If you are a candy-eating pagan who thought today was Halloween, well, I’ll pray for your soul. Today is Reformation Day.
Besides sending a long letter to Google about why its homepage features scarecrows and monsters instead of the Wittenberg Door, I decided to celebrate by writing about Martin Luther, the one who basically started the Protestant church on this day in 1517. (It’s more complicated than that, of course. But hey, this is my blog post. I’m summarizing.)
The problem is, my relationship with Luther is…interesting.
Back in high school, a few of my friends called me “Marty” after Martin Luther. Not because I was super Protestant (though I was), but because I played the famous reformer in a debate. (Not your classic here-I-stand-I-can-do-no-other debate. As I recall, it was against Zwingli on the topic of transubstantiation. I promise this was a class assignment at my public high school. I was not nerdy enough to do this on my own.)
The point is, I identified with Martin Luther. I thought he was just the coolest, because seriously, who wouldn’t want to talk about grace and dramatically nail stuff to doors and sneak nuns out of a convent in barrels, Hobbit-style?
I was a fan. (more…)
If I were starting my own religion, it would look an awful lot like social media. (Have I thought about this? Yes. Is this actually on my To-Do list? No.) Think about it: Facebook, Twitter, YouTube, and all of their friends give us a space where we can:
- Express our emotions, both positive and negative.
- Discuss issues that matter to us.
- Talk to people we don’t see on a day-to-day basis.
- Connect with others who share a common interest.
- Have a sense that our community is universal and not bound by distance.
- Confess (or brag about) the stupid things we do.
I mean, they even call the buttons “icons.” If that isn’t religious lingo, I don’t know what is.
In a time when many in my generation are becoming more spiritual but less religious, social media seems like a good stand-in for the community you could at one time only get through the church. (more…)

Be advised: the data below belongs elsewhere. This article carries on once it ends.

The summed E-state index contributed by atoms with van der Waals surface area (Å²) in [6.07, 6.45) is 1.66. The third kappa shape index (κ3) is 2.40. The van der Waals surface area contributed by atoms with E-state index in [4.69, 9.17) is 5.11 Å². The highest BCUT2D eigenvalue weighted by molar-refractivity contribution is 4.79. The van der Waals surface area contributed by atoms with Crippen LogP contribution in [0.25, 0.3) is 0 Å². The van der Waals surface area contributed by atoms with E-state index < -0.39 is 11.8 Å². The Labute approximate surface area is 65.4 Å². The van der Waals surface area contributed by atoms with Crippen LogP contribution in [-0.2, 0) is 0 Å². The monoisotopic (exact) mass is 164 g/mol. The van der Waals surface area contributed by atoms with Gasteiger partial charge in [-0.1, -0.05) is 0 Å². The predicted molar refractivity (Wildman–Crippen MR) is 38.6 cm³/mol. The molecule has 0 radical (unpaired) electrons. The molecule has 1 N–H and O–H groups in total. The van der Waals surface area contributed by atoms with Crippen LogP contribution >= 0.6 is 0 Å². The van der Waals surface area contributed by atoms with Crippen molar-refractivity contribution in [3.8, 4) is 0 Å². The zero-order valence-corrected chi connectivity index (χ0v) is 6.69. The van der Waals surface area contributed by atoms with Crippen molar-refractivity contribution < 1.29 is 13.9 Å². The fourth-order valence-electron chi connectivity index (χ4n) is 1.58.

When I was a freshman in high school, I hated P.E. class.
I should mention that this was the class where everyone quickly learned that I had no knowledge of the basic rules of football. And the class where I did the 12-minute run with a 102 degree fever because it was also standardized test day and I couldn’t skip. And the class where we had to dress our awkward fourteen-year-old selves in swimsuits and get in the pool…and there was a fire drill and we had to go outside. In January. True story.
The one part of class I didn’t hate was running laps as a warm-up. Because, you know, I actually knew how to do that. I was successful. If you’re completely lacking in skill and physical fitness, you can get by on sheer stubbornness, a quality I had in abundance.
To distract myself from the burning in my lungs, legs, and pretty much any body part that was being moved, I turned to Hebrews 12:1.
As I ran, I pictured all of the Biblical characters literally surrounding me, cheering me on. (more…)
(Part One can be found here. Yes, I’m writing a sequel to a blog post I wrote three months ago.)
A few Sundays back my church sang, “Cornerstone,” a lovely remixed version of the classic hymn, “My Hope Is Built On Nothing Less.” (That’s the official title. Titles kind of defaulted to first lines when hymnists weren’t feeling particularly creative.)
As I sang, I thought back to my childhood hymn-singing nights (yes, actual hymnals, and yes, Sunday night services populated mostly by elderly folks) and realized that hey, one of the lines was changed.
Original Version: When darkness veils his lovely face / I rest on his unchanging grace.
New Version: When darkness seems to hide his face / I rest on his unchanging grace.
The way I figured it, there were only a few reasons why this line might have been changed.
- Calling God’s face “lovely” calls to mind Facebook comments on a teenage girl’s prom pictures, and feels a bit strange. (Also, isn’t there a Biblical concept about God’s face being so overwhelming holy so humans can’t look directly at it? I think that’s a thing.)